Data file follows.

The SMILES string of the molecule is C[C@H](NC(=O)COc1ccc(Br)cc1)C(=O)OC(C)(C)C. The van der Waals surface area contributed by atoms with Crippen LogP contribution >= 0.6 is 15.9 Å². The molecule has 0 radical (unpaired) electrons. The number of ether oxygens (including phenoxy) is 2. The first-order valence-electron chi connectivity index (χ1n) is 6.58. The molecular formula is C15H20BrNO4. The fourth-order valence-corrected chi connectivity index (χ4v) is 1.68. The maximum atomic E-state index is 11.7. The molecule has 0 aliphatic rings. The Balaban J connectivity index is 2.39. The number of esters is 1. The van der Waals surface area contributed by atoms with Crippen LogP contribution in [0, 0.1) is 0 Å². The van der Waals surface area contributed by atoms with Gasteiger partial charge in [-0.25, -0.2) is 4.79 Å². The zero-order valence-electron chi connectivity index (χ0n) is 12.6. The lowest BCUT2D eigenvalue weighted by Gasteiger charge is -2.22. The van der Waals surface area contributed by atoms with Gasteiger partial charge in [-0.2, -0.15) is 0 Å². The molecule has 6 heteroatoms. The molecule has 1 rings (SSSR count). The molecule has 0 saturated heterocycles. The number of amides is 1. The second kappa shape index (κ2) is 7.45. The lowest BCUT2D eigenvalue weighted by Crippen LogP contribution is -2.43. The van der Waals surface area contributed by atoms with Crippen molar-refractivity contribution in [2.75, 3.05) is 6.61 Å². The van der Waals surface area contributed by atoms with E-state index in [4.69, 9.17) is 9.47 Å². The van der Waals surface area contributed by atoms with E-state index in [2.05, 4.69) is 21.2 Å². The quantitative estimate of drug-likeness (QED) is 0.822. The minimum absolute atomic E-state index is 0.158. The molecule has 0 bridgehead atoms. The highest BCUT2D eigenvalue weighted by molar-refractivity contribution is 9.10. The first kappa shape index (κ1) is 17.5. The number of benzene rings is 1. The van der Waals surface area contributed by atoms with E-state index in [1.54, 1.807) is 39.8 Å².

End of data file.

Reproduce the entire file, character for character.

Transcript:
The SMILES string of the molecule is C[C@H](NC(=O)COc1ccc(Br)cc1)C(=O)OC(C)(C)C. The van der Waals surface area contributed by atoms with Crippen LogP contribution >= 0.6 is 15.9 Å². The molecule has 0 radical (unpaired) electrons. The number of ether oxygens (including phenoxy) is 2. The first-order valence-electron chi connectivity index (χ1n) is 6.58. The molecular formula is C15H20BrNO4. The fourth-order valence-corrected chi connectivity index (χ4v) is 1.68. The maximum atomic E-state index is 11.7. The molecule has 0 aliphatic rings. The Balaban J connectivity index is 2.39. The number of esters is 1. The van der Waals surface area contributed by atoms with Crippen LogP contribution in [0, 0.1) is 0 Å². The van der Waals surface area contributed by atoms with Gasteiger partial charge in [-0.25, -0.2) is 4.79 Å². The zero-order valence-electron chi connectivity index (χ0n) is 12.6. The lowest BCUT2D eigenvalue weighted by Gasteiger charge is -2.22. The van der Waals surface area contributed by atoms with Gasteiger partial charge in [-0.2, -0.15) is 0 Å². The molecule has 6 heteroatoms. The molecule has 1 rings (SSSR count). The molecule has 0 saturated heterocycles. The number of amides is 1. The second kappa shape index (κ2) is 7.45. The lowest BCUT2D eigenvalue weighted by Crippen LogP contribution is -2.43. The van der Waals surface area contributed by atoms with Crippen molar-refractivity contribution in [2.75, 3.05) is 6.61 Å². The van der Waals surface area contributed by atoms with E-state index in [4.69, 9.17) is 9.47 Å². The van der Waals surface area contributed by atoms with E-state index in [2.05, 4.69) is 21.2 Å². The quantitative estimate of drug-likeness (QED) is 0.822. The minimum absolute atomic E-state index is 0.158. The molecule has 0 bridgehead atoms. The highest BCUT2D eigenvalue weighted by molar-refractivity contribution is 9.10. The first kappa shape index (κ1) is 17.5. The number of benzene rings is 1. The van der Waals surface area contributed by atoms with E-state index in [1.54, 1.807) is 39.8 Å².